Like all princes, he made many ingrates, and his powerful lion nature, was that most capable of suffering from the amazement of witnessing baseness. But the love, the pride, the faith, which survive such pangs are those which make our stair to heaven. Beethoven was not only a poet, but a victorious poet, for having drunk to its dregs the cup of bitterness, the fount of inward nobleness remained undefiled. Unbeloved, he could love ; deceived in other men, he yet knew himself too well to despise human nacure ; dying from ingratitude, he could still be grateful.
Schindler thinks his genius would have been far more productive, if he had had a tolerably happy home, if instead of the cold discomfort that surrounded him, he had been blessed, like Mozart, with a gentle wife, who would have made him a sanctuary in her unwearied love. It is, indeed, inexpressibly affecting to find the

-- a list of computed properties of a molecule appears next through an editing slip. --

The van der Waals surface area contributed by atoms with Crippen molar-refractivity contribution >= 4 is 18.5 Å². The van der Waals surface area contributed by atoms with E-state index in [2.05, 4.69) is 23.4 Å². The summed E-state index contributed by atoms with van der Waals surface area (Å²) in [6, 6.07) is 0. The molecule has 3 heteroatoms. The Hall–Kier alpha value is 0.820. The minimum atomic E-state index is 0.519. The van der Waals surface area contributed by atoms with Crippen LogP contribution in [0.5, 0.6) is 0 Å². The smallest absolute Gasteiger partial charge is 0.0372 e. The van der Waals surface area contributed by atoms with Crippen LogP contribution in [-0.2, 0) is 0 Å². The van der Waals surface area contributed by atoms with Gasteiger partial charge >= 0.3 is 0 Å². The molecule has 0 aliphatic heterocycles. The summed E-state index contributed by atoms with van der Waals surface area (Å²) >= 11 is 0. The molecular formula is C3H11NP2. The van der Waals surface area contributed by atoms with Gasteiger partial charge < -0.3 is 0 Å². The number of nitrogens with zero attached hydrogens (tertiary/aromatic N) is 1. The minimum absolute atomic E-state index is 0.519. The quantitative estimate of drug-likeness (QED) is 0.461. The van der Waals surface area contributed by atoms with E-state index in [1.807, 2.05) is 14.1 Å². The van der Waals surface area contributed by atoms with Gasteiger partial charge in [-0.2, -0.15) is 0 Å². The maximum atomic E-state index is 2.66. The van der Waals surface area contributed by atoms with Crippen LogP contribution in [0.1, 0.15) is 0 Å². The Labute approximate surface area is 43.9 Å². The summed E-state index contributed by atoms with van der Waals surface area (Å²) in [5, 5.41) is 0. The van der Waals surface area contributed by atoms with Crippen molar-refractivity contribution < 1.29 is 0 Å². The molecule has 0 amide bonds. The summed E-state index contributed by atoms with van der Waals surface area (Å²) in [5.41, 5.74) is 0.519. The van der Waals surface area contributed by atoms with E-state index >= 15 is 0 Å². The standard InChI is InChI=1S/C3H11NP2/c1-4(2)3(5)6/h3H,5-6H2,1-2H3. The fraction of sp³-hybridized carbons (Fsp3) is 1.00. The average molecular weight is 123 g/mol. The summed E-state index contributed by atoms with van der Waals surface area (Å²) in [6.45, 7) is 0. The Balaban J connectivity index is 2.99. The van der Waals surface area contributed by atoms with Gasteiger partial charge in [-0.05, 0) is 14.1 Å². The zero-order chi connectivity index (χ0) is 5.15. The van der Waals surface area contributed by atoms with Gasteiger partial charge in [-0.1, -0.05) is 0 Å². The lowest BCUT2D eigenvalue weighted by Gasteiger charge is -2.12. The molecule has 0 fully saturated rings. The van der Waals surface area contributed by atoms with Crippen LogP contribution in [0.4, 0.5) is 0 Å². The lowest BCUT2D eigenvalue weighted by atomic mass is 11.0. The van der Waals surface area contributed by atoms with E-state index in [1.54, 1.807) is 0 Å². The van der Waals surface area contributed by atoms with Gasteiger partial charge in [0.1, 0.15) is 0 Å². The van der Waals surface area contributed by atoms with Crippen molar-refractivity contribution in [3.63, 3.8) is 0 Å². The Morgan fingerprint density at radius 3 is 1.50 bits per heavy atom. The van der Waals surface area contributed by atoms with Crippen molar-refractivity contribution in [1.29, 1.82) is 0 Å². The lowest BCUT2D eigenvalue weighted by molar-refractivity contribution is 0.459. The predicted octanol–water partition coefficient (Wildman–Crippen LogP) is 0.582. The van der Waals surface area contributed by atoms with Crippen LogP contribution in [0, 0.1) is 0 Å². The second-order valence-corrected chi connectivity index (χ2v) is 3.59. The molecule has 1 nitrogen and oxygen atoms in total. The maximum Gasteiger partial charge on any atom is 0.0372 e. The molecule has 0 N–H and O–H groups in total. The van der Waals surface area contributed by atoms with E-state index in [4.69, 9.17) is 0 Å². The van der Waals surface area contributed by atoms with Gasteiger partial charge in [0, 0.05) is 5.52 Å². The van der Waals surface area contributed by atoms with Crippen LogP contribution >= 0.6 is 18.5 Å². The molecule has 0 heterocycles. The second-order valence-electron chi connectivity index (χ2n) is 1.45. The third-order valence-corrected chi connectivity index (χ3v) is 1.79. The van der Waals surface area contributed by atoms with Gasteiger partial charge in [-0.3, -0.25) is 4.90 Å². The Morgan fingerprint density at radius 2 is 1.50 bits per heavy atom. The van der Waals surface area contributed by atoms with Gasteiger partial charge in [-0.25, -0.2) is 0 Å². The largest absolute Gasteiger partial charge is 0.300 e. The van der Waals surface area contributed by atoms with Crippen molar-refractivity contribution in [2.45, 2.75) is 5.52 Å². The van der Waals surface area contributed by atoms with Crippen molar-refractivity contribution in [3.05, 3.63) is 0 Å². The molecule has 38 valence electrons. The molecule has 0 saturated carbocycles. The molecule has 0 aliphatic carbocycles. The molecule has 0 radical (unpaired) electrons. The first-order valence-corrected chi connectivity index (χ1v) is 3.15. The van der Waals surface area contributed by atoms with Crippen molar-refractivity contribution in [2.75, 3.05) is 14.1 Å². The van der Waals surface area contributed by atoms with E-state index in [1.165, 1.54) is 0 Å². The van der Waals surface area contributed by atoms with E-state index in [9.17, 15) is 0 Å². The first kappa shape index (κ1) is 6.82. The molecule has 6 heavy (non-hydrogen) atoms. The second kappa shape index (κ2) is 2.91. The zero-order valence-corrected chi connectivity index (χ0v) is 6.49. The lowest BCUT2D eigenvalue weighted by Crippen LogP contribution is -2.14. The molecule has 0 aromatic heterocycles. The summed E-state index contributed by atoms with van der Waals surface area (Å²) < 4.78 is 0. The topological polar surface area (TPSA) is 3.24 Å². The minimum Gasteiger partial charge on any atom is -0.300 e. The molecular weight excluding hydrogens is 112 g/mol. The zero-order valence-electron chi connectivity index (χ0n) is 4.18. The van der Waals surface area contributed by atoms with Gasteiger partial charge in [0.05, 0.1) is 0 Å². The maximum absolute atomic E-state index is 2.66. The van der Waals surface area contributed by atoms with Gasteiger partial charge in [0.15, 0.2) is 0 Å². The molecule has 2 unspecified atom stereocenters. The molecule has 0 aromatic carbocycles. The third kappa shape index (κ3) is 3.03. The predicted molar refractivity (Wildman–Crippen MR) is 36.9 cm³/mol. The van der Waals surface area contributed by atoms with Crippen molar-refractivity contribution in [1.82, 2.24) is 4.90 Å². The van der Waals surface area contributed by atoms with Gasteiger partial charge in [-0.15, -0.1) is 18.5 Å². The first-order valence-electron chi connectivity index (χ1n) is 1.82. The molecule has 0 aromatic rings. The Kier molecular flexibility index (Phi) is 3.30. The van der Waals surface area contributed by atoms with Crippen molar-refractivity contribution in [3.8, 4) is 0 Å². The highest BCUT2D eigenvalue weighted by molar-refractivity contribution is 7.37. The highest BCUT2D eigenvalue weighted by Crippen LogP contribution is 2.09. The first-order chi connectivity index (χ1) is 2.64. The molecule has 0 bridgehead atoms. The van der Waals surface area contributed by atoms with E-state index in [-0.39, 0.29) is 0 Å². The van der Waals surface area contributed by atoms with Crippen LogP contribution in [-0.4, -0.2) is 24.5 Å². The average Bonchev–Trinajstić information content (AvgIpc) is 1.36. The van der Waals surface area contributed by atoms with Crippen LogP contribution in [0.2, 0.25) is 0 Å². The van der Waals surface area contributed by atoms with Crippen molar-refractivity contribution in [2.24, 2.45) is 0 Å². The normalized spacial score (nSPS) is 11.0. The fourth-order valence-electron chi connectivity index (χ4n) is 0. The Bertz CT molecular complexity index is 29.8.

vehement nature,” even in his thirty-first year, writing thus ; "At my age one sighs for an equality, a harmony of outward existence,” and to know that he never attained it. But the lofty ideal of the happiness which his life could not attain, shone forth not the less powerfully from his genius. The love of his choice was not " firm as the fortress of heaven,” but his heart remained the gaèe to that fortress. During all his latter years, he never complained, nor did Schindler ever hear him advert to past sor. rows, or the lost objects of affection. Perhaps we are best con. tented that earth should not have offered him a home; where is the woman who would have corresponded with what we wish from his love? Where is the lot in which he could have reposed with all that grandeur of aspect in which he now appears to us? Where Jupiter, the lustrous, lordeth, there may be a home for thee, Beethoven.